You ask me — how did you make your peace? And I can say, I didn’t make it. It slowly came to me like a butterfly in the Spring and landed on my shoulder and there it stayed. Had I chased it when it wasn’t ready, I wouldn’t have been able to catch it. But with time and grace and days fully lived with my beautiful daughter, it came to me. It will for you.

In the meantime, surround yourself with people who tell you all of this and more every day. I promise, you’ll get there.




Spring will come.

It froze last week.

The kind of hard freeze that smells like firewood and icicles.

We wrapped the pipes in old rags in the moonlight and covered the heavy-potted patio plants with a big sheet. But still, most of our green has turned yellow and then brown — and has wilted, shriveled, hardened.

I stood by my boy who stood by our sad-looking asparagus fern the next morning and told him: It’ll come back.

It always does.

The winter has her bite, but if the plants have strong roots and nourishing soil, they come back just as strong and pretty and full as before — even more so. They’re not gone forever.

God has a beautiful way of revealing truth to us through nature. His seasons of bare branches and budding leaves, dormancy and blossoming, remind us of the seasons of our own lives — the winters and the inevitable Springs.

Spring will come. It always does.

When I look at the winter seasons of my life — the ones that metaphorically rocked me, shocked me, left me feeling a bit bare — I recognize that it was in those times, that I grew back even stronger.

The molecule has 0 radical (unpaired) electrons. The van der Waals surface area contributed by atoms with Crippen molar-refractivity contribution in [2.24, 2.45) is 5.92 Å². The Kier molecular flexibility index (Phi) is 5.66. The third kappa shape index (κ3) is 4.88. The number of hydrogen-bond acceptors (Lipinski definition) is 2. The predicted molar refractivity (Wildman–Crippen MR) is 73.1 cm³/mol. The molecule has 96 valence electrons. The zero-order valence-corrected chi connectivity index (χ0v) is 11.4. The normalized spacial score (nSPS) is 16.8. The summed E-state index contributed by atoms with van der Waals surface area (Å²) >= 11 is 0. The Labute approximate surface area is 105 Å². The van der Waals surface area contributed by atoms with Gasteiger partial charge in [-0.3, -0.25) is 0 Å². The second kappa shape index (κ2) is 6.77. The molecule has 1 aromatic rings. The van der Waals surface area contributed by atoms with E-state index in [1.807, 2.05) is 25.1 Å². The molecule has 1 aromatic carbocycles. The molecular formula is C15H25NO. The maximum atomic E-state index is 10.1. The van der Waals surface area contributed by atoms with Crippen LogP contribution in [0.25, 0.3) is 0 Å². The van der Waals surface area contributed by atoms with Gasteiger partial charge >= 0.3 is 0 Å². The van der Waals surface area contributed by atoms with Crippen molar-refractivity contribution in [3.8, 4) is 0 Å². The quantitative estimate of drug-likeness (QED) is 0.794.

The times of testing, though hard, are purifying.

They are like a forest fire that rages through the underbrush, ridding the overgrown forest of decay, clearing way for more sunlight, encouraging the growth of wild flowers.

And so, as the fire does for the forest, God does for us.

He clears out our weeds to make room for his light. And in it, we blossom. It is in these times — and often only through retrospect that we realize: had we never felt the fire, we would have never been able to bloom like a golden field of daffodils.

In a month or so, we’ll cut off the dead foliage of our garden plants to the roots.

Day by day, we’ll watch the green grow fuller and thicker. We’ll watch the flowers peek with tiny petals. We’ll barely remember the dreary days of barren branches — for all we’ll see is the beauty of life made new. We’ll admire the Spring with a glass of iced tea. We’ll feel the warm sunlight on our skin.

If you are in a season of winter — so it is with you.

Spring will come. It always does.

“It is very often the case that just when the soul believes itself lost that it gains and profits the most.” — St. John of the Cross


A story of two types of mothers


She was an only child born on a summer afternoon. A shy sort, she stayed close under the wing of her persnickety mother — the “helicopter” type who constantly fluttered about over her young one.

If little one wandered, she quickly corralled her. Her body language said: it’s a dangerous world out there. Little one heard the message loud and clear. Little one didn’t stray.

Three months later, little one’s sister was born — a darling thing with the sweetest face you’ve seen. This was a half-sister, born to another mother, from the same father. Surprise twist, you see.

However, the little sister’s mother was another sort. She was a gypsy-soul with oil-black hair and an appetite for adventure. When her baby was born, she followed her cues and nudged her gently, saying: you can do this, go on, go on!